Omaheke governor Pijoo Nganate says cases of malnutrition among children continue to be reported almost on a daily basis in the region, while parents allegedly sell donated food items for alcohol.
Last year, 45 children in the region died of malnutrition, while 132 cases of malnutrition were recorded.
Nganate says since the beginning of December, 78 new malnutrition cases have been recorded at the regional health office, with 33 in hospital to bring them to the level they should be in terms of their weight and nutritional needs.
During a media conference at Gobabis on Friday, Nganate said some parents have been selling donated food items or trading them for alcohol, which contributes heavily to the ever-increasing malnutrition cases in the region.
“The issue is that malnutrition cases among children are going up. What is worrisome is that the government is giving food to parents, but some parents are not giving the food to the children. Some food stuff gets sold in exchange for alcohol, and the other issue is child neglect,” said Nganate.
The governor further took issue with the youth, urging them not to leave their children at home with elders without anything to eat.
“The problem is that we don’t have nuts or therapeutic food, they are out of stock all over the country. We are also appealing to good Samaritans to donate peanut butter to the office of the governor,” said Nganate.
He noted that malnutrition requires a multifaceted approach, and with the assistance of the Office of the Prime Minister, food distribution has been extended to affected families at and around Gobabis.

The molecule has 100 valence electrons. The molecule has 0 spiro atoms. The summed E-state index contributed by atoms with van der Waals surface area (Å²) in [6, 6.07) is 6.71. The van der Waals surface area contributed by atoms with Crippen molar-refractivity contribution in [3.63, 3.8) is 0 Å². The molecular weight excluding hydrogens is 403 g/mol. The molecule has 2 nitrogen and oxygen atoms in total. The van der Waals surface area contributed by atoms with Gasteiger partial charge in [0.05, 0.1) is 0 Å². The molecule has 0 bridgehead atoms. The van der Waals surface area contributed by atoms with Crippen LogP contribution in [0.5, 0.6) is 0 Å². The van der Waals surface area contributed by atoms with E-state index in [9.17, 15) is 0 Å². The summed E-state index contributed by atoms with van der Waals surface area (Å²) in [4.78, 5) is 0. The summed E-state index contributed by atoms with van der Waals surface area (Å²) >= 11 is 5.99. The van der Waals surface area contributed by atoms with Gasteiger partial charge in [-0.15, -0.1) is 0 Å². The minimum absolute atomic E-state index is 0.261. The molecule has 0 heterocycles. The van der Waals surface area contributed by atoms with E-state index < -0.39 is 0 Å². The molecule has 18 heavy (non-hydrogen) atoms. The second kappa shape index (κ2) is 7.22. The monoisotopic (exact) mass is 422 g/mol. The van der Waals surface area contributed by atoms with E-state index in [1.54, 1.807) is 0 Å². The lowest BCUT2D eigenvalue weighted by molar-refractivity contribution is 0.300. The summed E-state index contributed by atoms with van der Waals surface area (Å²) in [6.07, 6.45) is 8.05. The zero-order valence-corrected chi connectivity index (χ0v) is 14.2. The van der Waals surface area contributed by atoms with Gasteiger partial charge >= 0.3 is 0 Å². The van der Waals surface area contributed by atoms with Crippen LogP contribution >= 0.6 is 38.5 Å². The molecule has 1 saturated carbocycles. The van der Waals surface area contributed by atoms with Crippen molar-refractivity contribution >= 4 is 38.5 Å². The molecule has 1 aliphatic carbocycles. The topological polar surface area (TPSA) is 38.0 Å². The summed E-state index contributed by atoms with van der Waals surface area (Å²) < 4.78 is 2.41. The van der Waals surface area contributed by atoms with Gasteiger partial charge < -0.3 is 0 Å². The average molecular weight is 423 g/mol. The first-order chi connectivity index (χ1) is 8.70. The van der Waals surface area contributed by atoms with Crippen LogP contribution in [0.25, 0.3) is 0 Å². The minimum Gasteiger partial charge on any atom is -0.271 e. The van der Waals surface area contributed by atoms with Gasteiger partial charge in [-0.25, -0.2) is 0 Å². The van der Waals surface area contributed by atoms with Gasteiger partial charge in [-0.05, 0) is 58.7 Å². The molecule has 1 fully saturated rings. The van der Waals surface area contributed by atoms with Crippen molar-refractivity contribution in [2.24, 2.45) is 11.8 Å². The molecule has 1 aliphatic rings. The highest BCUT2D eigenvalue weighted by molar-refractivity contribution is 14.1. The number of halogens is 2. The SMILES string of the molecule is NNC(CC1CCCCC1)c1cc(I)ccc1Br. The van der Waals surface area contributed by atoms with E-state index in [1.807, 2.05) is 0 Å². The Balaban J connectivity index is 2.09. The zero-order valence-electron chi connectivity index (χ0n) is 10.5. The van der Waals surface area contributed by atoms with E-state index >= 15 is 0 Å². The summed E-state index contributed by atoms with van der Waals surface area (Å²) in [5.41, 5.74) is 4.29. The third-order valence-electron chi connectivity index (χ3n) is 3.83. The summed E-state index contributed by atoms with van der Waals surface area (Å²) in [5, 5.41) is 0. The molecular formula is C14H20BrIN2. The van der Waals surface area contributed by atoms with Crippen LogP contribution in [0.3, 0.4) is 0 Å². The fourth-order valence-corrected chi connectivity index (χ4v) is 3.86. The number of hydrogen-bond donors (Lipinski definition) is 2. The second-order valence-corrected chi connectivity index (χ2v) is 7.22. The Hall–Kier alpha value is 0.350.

Drimiopsis settlement and Otjinene Village Council have also joined Gobabis on the list of malnutrition cases, noted Nganate.
Chief medical officer Jonah Garoëb confirmed the cases of maltnurition.
“Most of these cases we pick up ourselves because of the involvement of our community health officers who are doing the rounds in the residential areas. The caregivers bring [some children] to the clinic or hospital with one or the other illness and then we realise the underlying factor has been malnutrition,” said Garoëb.
Last year from January to June, the region reported 45 child deaths due to malnutrition.
University of Namibia lecturer Basilius Kasera at the time said prioritising the interests of the less privileged, particularly children, remains a challenge.
He pointed to the universal Basic Income Grant (BIG) as a potential solution to poverty and malnutrition.
Kasera said the BIG is not a political statement but is proven to offer households the financial security to make objective choices. Among such choices is access to basic life-enhancing necessities like food.
“We cannot address child poverty through community soup kitchens. Such care must be provided from the security of their family in the home. This is possible when families are provided with steady incomes to provide their children with adequate nutrition,” he said.
In December, the World Health Organisation (WHO) Namibia and the United Nations World Food Programme (WFP) launched the 1 000 Days Campaign to improve nutrition of children during the period from conception to two years at Gobabis.
WHO Namibia officer-in-charge Dr Mary Brantuo said the objectives of the 1 000 days campaign are to capacitate community health workers, pregnant and lactating women and the public on the importance of the first 1 000 days of a child’s life.
“The campaign lays a foundation for a healthier, more resilient society in alignment with global development objectives through its investment in the first 1 000 days of a child’s life,” said Brantuo.
Nganate said the idea is to find a permanent solution, with plans on the cards to develop farmland near the town with the aim of producing enough nutritional foods to feed hungry community members.
“The planned mixed farming initiative will include cattle, goats, sheep, pigs and poultry rearing. Greenhouses and a dairy plant are also planned,” he said.
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